Suns News

Shaq, Kobe Phil Together Again Thursday Night

Shaquille O'Neal, Kobe Bryant and Phil Jackson teamed up for three consecutive NBA titles.
(NBAE/Getty Images)
By Jerry Brown
eastvalleytribune.com,
Nov. 20, 2008

Not long ago, Shaquille O’Neal revealed after calling San Antonio coach Gregg Popovich “a coward” that much of what he says to the media is for marketing purposes — just to make sure interest stays high in the NBA, the personalities that drive it and himself (not necessarily in that order).

Well, there wasn’t much need to raise interest in tonight’s first meeting of the season between the Lakers and Suns at US Airways Center.

Will national television be on hand? Check.

Is there good old-fashioned dislike and rivalry (albeit one-sided) between the two teams, the two organizations and the two cities? Check, check and check.

Will Shaq and Kobe Bryant be on the same floor at the same time? Oh, yeah.

But it never hurts to fan the flames a little — or even douse ’em with lighter fluid — and no one understands that better than “The Big Promoter.” In a recent interview with the Sacramento Bee that was printed over the weekend, O’Neal was quoted as treading over the ol’ Lakers days one more time. Among his observations:

  • He and Bryant never had a problem with each other.

  • Lakers coach Phil Jackson could and should have done more to ease the tension between the two stars.

  • He wouldn’t rule out a return to Tinseltown when his contract expires with the Suns at the end of the 2010 season.

    But after practice Wednesday, O’Neal denied saying anything of the sort.


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    He spoke in respectful terms about the Lakers, Jackson and Bryant and said he and Kobe make contact often — though how that was done was left vague. And he hoped the two teams have a nice little game of roundball that the world enjoys.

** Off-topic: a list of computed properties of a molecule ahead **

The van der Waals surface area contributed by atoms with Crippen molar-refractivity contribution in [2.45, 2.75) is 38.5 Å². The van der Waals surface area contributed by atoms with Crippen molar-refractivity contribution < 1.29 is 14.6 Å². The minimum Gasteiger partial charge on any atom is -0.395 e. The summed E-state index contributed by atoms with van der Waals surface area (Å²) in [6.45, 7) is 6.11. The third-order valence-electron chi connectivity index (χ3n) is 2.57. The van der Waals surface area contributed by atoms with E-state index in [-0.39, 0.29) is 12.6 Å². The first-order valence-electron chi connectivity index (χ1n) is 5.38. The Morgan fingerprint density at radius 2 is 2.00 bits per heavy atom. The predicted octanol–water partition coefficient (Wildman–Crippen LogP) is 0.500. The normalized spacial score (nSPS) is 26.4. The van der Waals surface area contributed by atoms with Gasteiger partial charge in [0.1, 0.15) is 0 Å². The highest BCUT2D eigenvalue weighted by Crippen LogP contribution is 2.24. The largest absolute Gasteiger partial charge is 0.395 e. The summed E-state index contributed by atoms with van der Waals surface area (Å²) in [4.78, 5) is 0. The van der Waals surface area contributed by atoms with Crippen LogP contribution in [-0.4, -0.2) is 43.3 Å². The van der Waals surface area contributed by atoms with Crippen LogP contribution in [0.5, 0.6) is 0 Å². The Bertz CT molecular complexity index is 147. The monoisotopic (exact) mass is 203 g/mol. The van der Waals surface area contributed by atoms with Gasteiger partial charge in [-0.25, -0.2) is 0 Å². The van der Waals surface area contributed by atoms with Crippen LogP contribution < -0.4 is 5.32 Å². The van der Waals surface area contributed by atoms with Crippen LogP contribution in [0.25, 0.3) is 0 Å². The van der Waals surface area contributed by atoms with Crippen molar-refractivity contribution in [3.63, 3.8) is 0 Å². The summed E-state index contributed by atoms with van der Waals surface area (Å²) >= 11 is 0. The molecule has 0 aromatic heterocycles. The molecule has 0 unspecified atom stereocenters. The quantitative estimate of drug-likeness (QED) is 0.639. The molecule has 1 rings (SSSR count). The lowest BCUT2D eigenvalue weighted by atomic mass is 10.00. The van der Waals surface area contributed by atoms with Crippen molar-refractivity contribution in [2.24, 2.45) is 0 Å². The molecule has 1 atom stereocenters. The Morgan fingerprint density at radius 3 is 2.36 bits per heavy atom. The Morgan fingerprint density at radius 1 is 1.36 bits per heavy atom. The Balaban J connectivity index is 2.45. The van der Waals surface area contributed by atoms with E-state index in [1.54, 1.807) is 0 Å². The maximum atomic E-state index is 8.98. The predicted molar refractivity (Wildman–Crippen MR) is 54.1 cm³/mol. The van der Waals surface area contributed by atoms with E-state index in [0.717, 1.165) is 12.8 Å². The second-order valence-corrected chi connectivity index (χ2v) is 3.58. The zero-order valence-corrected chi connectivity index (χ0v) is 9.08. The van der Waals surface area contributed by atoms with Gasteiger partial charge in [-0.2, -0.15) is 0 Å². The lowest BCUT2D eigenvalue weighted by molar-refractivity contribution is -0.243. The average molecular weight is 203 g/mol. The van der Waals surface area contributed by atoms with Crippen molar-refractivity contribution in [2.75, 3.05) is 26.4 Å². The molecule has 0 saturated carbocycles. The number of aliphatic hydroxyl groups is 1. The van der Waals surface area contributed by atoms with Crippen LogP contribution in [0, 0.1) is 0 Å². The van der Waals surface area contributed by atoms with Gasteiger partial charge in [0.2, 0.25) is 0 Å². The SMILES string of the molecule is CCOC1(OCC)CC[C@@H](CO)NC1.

“Just because you guys type it and you put quotes around it... I never said that,” O’Neal said. “I’m here and I have a great relationship with (general manager) Steve (Kerr) and when I’m done here I will see what happens. But going back that way? No. It never came out of my mouth. America, don’t always believe what you read.”

    It’s been more than four years since what O’Neal called “the best 1-2 punch the game has ever seen” officially divorced. O’Neal leads the post-breakup championship count 1-0, while Kobe is up 1-0 in MVP awards and, after taking his team to the Finals last summer, has them sitting atop the league in the early going at 8-1.

    But they remain forever intertwined. And things like Shaq’s now-infamous YouTube.com rap where he invites Bryant to sample his rear end after the Celtics denied the Lakers a title only keep the estranged relationship alive.

    “To tell you the truth, me and (Kobe) really never had problems on the court or in practice,” O’Neal said.

    “It was a lot of you guys. Write a story, go to him, and go back and forth. It’s great to be watched. It’s great to be talked about. It’s great that we keep you guys guessing on how our relationship is. It’s all fun to me. ... But personally, there was nothing there between us.”

    So Wednesday, the media was to blame for the chasm between the two stars. But the Bee’s Scott Howard-Cooper, who covered the Lakers for the Los Angeles Times during the championship season, quoted O’Neal as fingering Jackson as a culprit.

    “I think it was all designed by Phil because, if you think about it, Phil never called us into the office and said, ‘Both of you, shut the heck up.’ Never did that in four years. He knew that when I read something, I was going to be upset. And he knew Kobe was always going to come out and play hard. So I think it was all done by design.”

    But Shaq denies and denounces all of that now — just as he did when the Suns pulled into San Antonio for the season opener, a few days after his “coward” comment, and he praised Popovich, calling him “my guy” who had helped him as a young player.

    Wednesday, Jackson was a “great guy who always took care of me.”

    “On the record, Phil has always done right by me and we had a pretty good relationship,” he said. “(The author of the story) was probably one of those (ESPN NBA writer) Ric Bucher-wanna-be reporters who want to be important so they make something up that sounds good to get their name out there.

    “If I did say it, I’d stand up and say I said it. I don’t hold my words. But I never said that. It just wouldn’t be right to say that now, 10 years later. ... We won championships and it would be idiotic of me to say something bad about him now.”

    O’Neal figures the Lakers would have won eight championships by now if the triangle had remained intact, but it doesn’t keep him awake at night.

    “Things happen for a reason,” he said.

    “As a businessman, you always have to take care of business, what’s best for you. I saw an opportunity to go elsewhere, so that’s what I did.”

    COPYRIGHT 2008, EAST VALLEY TRIBUNE. Used with permission.